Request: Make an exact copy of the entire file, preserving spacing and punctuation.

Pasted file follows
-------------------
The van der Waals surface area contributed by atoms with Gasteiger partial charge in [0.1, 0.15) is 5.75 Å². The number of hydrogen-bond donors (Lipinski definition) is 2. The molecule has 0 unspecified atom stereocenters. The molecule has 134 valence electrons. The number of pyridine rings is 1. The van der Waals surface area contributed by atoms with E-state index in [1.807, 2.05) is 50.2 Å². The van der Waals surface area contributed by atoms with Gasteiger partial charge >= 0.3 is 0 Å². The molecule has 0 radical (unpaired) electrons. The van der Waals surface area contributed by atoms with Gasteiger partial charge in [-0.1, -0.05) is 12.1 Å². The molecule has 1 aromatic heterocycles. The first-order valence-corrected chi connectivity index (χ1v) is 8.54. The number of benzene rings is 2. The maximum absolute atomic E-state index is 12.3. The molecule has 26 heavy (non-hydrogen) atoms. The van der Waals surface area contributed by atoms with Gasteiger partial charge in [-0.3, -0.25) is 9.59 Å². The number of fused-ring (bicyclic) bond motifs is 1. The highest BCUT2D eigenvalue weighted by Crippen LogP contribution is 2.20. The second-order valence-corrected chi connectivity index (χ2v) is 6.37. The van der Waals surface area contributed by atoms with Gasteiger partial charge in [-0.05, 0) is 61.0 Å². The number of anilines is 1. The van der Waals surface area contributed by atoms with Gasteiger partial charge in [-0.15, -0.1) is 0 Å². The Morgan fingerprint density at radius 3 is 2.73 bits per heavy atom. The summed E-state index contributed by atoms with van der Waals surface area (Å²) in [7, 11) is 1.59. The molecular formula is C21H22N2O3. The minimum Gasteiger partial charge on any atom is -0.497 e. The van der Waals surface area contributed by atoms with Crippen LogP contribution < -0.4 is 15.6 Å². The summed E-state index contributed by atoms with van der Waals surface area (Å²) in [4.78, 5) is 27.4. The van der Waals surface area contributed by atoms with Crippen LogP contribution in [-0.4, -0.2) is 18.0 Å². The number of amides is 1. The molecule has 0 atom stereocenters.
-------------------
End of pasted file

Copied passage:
The van der Waals surface area contributed by atoms with Gasteiger partial charge in [0.1, 0.15) is 5.75 Å². The number of hydrogen-bond donors (Lipinski definition) is 2. The molecule has 0 unspecified atom stereocenters. The molecule has 134 valence electrons. The number of pyridine rings is 1. The van der Waals surface area contributed by atoms with E-state index in [1.807, 2.05) is 50.2 Å². The van der Waals surface area contributed by atoms with Gasteiger partial charge >= 0.3 is 0 Å². The molecule has 0 radical (unpaired) electrons. The van der Waals surface area contributed by atoms with Gasteiger partial charge in [-0.1, -0.05) is 12.1 Å². The molecule has 1 aromatic heterocycles. The first-order valence-corrected chi connectivity index (χ1v) is 8.54. The number of benzene rings is 2. The maximum absolute atomic E-state index is 12.3. The molecule has 26 heavy (non-hydrogen) atoms. The van der Waals surface area contributed by atoms with Gasteiger partial charge in [-0.3, -0.25) is 9.59 Å². The number of fused-ring (bicyclic) bond motifs is 1. The highest BCUT2D eigenvalue weighted by Crippen LogP contribution is 2.20. The second-order valence-corrected chi connectivity index (χ2v) is 6.37. The van der Waals surface area contributed by atoms with Gasteiger partial charge in [-0.05, 0) is 61.0 Å². The number of anilines is 1. The van der Waals surface area contributed by atoms with Gasteiger partial charge in [-0.15, -0.1) is 0 Å². The Morgan fingerprint density at radius 3 is 2.73 bits per heavy atom. The summed E-state index contributed by atoms with van der Waals surface area (Å²) in [7, 11) is 1.59. The molecular formula is C21H22N2O3. The minimum Gasteiger partial charge on any atom is -0.497 e. The van der Waals surface area contributed by atoms with Crippen LogP contribution < -0.4 is 15.6 Å². The summed E-state index contributed by atoms with van der Waals surface area (Å²) in [4.78, 5) is 27.4. The van der Waals surface area contributed by atoms with Crippen LogP contribution in [-0.4, -0.2) is 18.0 Å². The number of amides is 1. The molecule has 0 atom stereocenters.